Microsoft has dropped ann early look at its next-generation Xbox console, paving the underpinnings of the future of Xbox. The mysterious Xbox Series X saw its unveiling throughout 2020, pitching a console surpassing early expectations, bundling a ton of high-performance hardware. While Redmond is keeping hardware specifics under wraps, here’s what we know so far.
Xbox Series X Full Tech Specs
Xbox Series X is a central component of Microsoft’s future-facing gaming efforts, positioned as its flagship console headed into the next generation. Tailing the 4K-brandished Xbox One X, the elusive successor promises a generational shift akin to the original Xbox One debut in 2013. Development on the high-horsepower box remains underway, set to rival the Sony PlayStation 5 in 2020.
While early reports alluded to tiered Xbox consoles dubbed “Anaconda” and “Lockhart,” Microsoft’s public-facing efforts currently focus on one device. The console aims to achieve 8K resolutions, or 4K at up to 120 frames-per-second (FPS), complemented by ray-tracing, variable refresh rate (VRR) support, and more. While it appears reluctant to share firm specifications, here’s what we know so far from Microsoft, and our own sources.
Updated January 6, 2020: According to a statement by Microsoft, the video used in the AMD presentation isn’t accurate and is instead from a 3D rendering website.
Expect the Xbox Series X full specifications to stay under wraps for the months ahead, likely ahead of a full 2020 debut.
What do the Xbox Series X specs mean?
At the heart of Xbox Series X lies a custom-designed CPU founded on AMD’s Zen 2 architecture. Previously behind chipsets fueling the Xbox One family, the leading U.S. manufacturer extends efforts via its latest processor technology. The Zen 2 family touts improved performance and efficiency, with Xbox Series X poised to deliver four times the CPU power of Xbox One X. With the current Xbox flagship heavily reliant on its GPU advancements, Scarlett’s revamped system-on-chip (SoC) helps alleviate a primary bottleneck.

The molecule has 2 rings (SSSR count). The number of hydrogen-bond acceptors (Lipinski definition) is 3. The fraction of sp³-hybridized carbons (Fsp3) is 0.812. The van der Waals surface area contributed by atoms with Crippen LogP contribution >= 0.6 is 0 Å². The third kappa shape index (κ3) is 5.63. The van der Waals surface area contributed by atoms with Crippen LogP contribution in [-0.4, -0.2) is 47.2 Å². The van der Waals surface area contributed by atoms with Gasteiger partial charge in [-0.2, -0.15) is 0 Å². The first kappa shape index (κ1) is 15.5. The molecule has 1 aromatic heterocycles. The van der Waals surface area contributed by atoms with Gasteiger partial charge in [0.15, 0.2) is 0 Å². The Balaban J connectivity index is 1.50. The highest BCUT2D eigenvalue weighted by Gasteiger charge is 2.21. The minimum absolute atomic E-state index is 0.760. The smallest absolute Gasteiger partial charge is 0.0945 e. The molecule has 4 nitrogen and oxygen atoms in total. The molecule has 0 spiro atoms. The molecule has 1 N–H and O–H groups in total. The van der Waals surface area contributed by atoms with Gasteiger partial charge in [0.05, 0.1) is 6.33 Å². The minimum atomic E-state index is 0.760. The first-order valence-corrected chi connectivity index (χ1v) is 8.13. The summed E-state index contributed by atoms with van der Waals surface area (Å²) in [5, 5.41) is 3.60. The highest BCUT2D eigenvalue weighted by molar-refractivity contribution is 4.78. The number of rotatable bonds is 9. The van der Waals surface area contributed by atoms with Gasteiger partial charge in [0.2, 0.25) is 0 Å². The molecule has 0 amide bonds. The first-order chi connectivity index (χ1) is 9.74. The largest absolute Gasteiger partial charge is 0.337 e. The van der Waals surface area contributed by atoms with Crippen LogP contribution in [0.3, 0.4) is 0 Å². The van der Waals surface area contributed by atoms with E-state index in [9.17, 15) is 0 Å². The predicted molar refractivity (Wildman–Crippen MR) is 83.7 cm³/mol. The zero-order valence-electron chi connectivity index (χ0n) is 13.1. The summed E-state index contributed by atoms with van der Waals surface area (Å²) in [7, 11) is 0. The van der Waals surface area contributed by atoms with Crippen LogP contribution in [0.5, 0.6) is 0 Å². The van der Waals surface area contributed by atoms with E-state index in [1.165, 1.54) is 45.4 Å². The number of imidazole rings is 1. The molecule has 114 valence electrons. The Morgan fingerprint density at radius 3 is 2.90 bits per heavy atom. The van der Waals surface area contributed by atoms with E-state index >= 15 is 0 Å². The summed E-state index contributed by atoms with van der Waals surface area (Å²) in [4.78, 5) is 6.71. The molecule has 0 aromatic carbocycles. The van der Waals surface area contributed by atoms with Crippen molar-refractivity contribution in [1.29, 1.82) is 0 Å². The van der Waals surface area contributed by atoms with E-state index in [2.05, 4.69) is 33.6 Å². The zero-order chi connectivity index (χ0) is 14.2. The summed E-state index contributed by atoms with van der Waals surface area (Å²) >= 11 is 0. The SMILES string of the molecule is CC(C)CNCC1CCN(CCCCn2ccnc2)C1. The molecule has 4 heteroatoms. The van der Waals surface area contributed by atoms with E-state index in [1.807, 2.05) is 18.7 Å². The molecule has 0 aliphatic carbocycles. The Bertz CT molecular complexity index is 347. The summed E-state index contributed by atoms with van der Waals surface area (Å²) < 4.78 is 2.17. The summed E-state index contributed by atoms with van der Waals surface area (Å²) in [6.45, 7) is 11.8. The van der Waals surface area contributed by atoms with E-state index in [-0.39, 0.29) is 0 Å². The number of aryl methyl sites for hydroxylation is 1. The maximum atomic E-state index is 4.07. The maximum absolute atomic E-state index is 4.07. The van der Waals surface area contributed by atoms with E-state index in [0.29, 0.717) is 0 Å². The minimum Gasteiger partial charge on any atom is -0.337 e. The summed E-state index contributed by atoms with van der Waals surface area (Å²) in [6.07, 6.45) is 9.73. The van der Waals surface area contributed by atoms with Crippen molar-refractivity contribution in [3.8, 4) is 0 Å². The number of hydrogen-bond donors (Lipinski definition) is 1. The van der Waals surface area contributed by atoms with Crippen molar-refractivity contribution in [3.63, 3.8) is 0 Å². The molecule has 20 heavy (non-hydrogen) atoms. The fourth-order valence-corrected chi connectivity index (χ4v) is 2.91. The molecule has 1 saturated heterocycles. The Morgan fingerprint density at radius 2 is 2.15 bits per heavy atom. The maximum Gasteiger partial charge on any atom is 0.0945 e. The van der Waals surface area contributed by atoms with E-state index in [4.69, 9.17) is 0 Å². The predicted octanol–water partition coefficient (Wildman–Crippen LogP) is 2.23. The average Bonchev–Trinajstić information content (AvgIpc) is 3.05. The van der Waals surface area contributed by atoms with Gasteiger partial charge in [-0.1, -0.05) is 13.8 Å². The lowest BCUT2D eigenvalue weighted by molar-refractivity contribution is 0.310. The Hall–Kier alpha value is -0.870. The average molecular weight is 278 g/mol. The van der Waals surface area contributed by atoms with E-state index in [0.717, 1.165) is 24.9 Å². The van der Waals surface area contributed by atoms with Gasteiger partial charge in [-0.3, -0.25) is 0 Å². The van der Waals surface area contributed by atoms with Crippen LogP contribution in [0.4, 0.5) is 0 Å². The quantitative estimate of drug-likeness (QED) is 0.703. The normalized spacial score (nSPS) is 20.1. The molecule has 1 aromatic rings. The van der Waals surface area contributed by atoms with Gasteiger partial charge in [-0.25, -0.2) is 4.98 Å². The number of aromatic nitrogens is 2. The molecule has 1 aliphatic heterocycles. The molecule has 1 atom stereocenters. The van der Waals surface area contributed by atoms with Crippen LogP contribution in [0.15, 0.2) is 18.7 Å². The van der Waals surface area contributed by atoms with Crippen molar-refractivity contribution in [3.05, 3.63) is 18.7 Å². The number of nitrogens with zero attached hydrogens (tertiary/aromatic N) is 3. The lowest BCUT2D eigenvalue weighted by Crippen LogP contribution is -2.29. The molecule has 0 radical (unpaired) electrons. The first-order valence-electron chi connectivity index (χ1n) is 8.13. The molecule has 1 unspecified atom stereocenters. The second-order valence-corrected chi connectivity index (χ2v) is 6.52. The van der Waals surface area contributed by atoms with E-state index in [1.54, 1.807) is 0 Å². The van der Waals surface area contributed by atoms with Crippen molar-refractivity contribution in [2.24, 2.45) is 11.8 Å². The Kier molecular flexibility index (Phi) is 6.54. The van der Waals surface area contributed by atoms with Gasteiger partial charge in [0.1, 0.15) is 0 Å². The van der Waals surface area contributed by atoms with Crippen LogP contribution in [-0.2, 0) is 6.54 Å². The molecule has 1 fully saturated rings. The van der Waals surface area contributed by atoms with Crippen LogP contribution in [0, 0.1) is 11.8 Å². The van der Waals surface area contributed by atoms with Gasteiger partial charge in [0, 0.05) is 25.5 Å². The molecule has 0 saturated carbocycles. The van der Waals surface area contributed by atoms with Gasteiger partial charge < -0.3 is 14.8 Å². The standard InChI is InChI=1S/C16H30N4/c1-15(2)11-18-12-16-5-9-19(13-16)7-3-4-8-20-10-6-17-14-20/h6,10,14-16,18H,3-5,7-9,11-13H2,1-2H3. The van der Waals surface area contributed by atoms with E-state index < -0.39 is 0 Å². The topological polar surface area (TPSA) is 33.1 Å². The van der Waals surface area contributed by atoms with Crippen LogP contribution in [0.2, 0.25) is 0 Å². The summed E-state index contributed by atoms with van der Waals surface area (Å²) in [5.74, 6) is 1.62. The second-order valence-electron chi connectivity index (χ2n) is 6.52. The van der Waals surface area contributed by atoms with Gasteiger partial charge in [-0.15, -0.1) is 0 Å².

A Navi-based GPU flanks the Zen 2 brains, powered by AMD’s latest wave of graphics technologies. It assembles a formidable SoC for next-generation gaming, with the added capabilities of “hardware-accelerated” ray tracing. NVIDIA has already drawn eyes with its GeForce RTX GPU lineup’s real-time ray tracing capabilities, and both Microsoft and Sony are set to follow suit. We also expect the Project Scarlett to embrace HDMI 2.1 to output its promised 8K resolution or 4K at 120 Hz.
High-bandwidth GDDR6 RAM also makes the cut, an expected but welcomed addition to bolster horsepower. Digital Foundry unearthed traces of Samsung-fabricated 14gbps modules in the Project Scarlett reveal, despite efforts to otherwise shroud specifications.
Microsoft’s added commitment to NVMe solid-state drive (SSD) storage is an understated and vital final inclusion under Series X. Microsoft details “a new generation of SSDs,” alluding to a form of proprietary setup tailored to the console. Early testing has seen a 40 times performance increase over existing Xbox One family, attributed to improved read and write times. Faster overall storage brings huge gains, drastically slicing load times and installations.
The result is a future-facing console build on strong foundations, already boasting 8K 120 FPS gaming with variable refresh rate (VRR) support. Paired with the benefits of SSD storage, Xbox Series X establishes promising foundations for the next generation of consoles.
Xbox Series X is slated to launch in the 2020 holiday season, with pricing still to be confirmed.